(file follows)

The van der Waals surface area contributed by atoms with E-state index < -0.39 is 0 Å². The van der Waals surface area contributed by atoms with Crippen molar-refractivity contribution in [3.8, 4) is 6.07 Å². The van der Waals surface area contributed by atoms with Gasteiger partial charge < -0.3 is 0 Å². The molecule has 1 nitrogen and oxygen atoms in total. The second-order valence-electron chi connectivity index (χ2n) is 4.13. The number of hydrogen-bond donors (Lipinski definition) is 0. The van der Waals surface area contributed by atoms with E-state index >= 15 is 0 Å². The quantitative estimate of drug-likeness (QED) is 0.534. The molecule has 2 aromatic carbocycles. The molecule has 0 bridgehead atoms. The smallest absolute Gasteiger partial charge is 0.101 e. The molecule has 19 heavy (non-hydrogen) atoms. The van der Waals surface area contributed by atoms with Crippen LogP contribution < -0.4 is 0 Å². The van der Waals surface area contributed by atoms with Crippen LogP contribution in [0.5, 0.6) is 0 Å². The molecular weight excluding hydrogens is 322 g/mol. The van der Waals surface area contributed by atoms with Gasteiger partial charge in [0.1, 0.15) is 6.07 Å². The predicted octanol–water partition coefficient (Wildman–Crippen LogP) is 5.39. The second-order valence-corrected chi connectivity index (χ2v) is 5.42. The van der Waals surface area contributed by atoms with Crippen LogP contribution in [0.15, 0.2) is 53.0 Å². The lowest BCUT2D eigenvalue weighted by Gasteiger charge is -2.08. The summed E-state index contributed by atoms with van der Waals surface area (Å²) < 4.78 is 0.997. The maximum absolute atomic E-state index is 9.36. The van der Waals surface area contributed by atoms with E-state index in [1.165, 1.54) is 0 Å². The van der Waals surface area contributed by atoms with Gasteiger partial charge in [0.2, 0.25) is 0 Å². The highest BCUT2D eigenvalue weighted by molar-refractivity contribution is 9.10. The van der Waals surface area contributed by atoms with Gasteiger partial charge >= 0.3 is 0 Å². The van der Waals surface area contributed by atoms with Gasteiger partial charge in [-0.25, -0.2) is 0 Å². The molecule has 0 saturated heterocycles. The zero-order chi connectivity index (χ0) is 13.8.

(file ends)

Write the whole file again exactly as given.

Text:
The van der Waals surface area contributed by atoms with E-state index < -0.39 is 0 Å². The van der Waals surface area contributed by atoms with Crippen molar-refractivity contribution in [3.8, 4) is 6.07 Å². The van der Waals surface area contributed by atoms with Gasteiger partial charge < -0.3 is 0 Å². The molecule has 1 nitrogen and oxygen atoms in total. The second-order valence-electron chi connectivity index (χ2n) is 4.13. The number of hydrogen-bond donors (Lipinski definition) is 0. The van der Waals surface area contributed by atoms with E-state index >= 15 is 0 Å². The quantitative estimate of drug-likeness (QED) is 0.534. The molecule has 2 aromatic carbocycles. The molecule has 0 bridgehead atoms. The smallest absolute Gasteiger partial charge is 0.101 e. The molecule has 19 heavy (non-hydrogen) atoms. The van der Waals surface area contributed by atoms with Crippen LogP contribution < -0.4 is 0 Å². The van der Waals surface area contributed by atoms with Crippen LogP contribution in [0.5, 0.6) is 0 Å². The molecular weight excluding hydrogens is 322 g/mol. The van der Waals surface area contributed by atoms with Gasteiger partial charge in [0.1, 0.15) is 6.07 Å². The predicted octanol–water partition coefficient (Wildman–Crippen LogP) is 5.39. The second-order valence-corrected chi connectivity index (χ2v) is 5.42. The van der Waals surface area contributed by atoms with Crippen LogP contribution in [0.15, 0.2) is 53.0 Å². The lowest BCUT2D eigenvalue weighted by Gasteiger charge is -2.08. The summed E-state index contributed by atoms with van der Waals surface area (Å²) < 4.78 is 0.997. The maximum absolute atomic E-state index is 9.36. The van der Waals surface area contributed by atoms with E-state index in [1.165, 1.54) is 0 Å². The van der Waals surface area contributed by atoms with Gasteiger partial charge in [0.2, 0.25) is 0 Å². The highest BCUT2D eigenvalue weighted by molar-refractivity contribution is 9.10. The van der Waals surface area contributed by atoms with Gasteiger partial charge >= 0.3 is 0 Å². The van der Waals surface area contributed by atoms with Gasteiger partial charge in [-0.25, -0.2) is 0 Å². The molecule has 0 saturated heterocycles. The zero-order chi connectivity index (χ0) is 13.8.